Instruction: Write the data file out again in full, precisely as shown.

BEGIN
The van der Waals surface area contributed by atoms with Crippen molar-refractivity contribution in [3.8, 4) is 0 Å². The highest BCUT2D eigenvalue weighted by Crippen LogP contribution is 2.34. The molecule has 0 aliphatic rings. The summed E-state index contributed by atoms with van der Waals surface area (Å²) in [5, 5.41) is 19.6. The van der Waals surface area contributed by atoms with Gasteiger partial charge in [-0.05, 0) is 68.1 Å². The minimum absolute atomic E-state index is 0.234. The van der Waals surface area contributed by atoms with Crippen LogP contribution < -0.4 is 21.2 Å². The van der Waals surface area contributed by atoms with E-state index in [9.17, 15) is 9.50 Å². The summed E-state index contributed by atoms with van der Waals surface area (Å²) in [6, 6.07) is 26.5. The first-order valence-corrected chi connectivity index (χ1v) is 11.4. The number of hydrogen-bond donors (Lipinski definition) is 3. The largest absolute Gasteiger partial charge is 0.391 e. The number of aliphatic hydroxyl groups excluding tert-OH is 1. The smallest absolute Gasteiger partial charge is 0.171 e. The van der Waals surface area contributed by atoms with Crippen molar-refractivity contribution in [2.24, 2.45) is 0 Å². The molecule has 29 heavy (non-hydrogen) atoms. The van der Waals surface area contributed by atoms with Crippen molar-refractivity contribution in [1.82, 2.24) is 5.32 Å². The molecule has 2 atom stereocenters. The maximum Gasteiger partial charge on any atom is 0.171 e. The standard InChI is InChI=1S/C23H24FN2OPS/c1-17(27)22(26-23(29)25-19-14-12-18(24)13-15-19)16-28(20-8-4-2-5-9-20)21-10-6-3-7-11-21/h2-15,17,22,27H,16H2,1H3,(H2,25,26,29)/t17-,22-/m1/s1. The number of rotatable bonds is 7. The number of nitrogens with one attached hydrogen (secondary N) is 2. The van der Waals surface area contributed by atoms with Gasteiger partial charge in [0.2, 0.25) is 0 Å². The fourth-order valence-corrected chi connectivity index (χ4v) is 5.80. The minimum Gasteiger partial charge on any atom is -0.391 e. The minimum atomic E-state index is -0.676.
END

The van der Waals surface area contributed by atoms with Crippen molar-refractivity contribution in [3.8, 4) is 0 Å². The highest BCUT2D eigenvalue weighted by Crippen LogP contribution is 2.34. The molecule has 0 aliphatic rings. The summed E-state index contributed by atoms with van der Waals surface area (Å²) in [5, 5.41) is 19.6. The van der Waals surface area contributed by atoms with Gasteiger partial charge in [-0.05, 0) is 68.1 Å². The minimum absolute atomic E-state index is 0.234. The van der Waals surface area contributed by atoms with Crippen LogP contribution < -0.4 is 21.2 Å². The van der Waals surface area contributed by atoms with E-state index in [9.17, 15) is 9.50 Å². The summed E-state index contributed by atoms with van der Waals surface area (Å²) in [6, 6.07) is 26.5. The first-order valence-corrected chi connectivity index (χ1v) is 11.4. The number of hydrogen-bond donors (Lipinski definition) is 3. The largest absolute Gasteiger partial charge is 0.391 e. The number of aliphatic hydroxyl groups excluding tert-OH is 1. The smallest absolute Gasteiger partial charge is 0.171 e. The van der Waals surface area contributed by atoms with Crippen molar-refractivity contribution in [2.24, 2.45) is 0 Å². The molecule has 29 heavy (non-hydrogen) atoms. The van der Waals surface area contributed by atoms with Crippen molar-refractivity contribution in [1.82, 2.24) is 5.32 Å². The molecule has 2 atom stereocenters. The maximum Gasteiger partial charge on any atom is 0.171 e. The standard InChI is InChI=1S/C23H24FN2OPS/c1-17(27)22(26-23(29)25-19-14-12-18(24)13-15-19)16-28(20-8-4-2-5-9-20)21-10-6-3-7-11-21/h2-15,17,22,27H,16H2,1H3,(H2,25,26,29)/t17-,22-/m1/s1. The number of rotatable bonds is 7. The number of nitrogens with one attached hydrogen (secondary N) is 2. The van der Waals surface area contributed by atoms with Gasteiger partial charge in [0.2, 0.25) is 0 Å². The fourth-order valence-corrected chi connectivity index (χ4v) is 5.80. The minimum Gasteiger partial charge on any atom is -0.391 e. The minimum atomic E-state index is -0.676.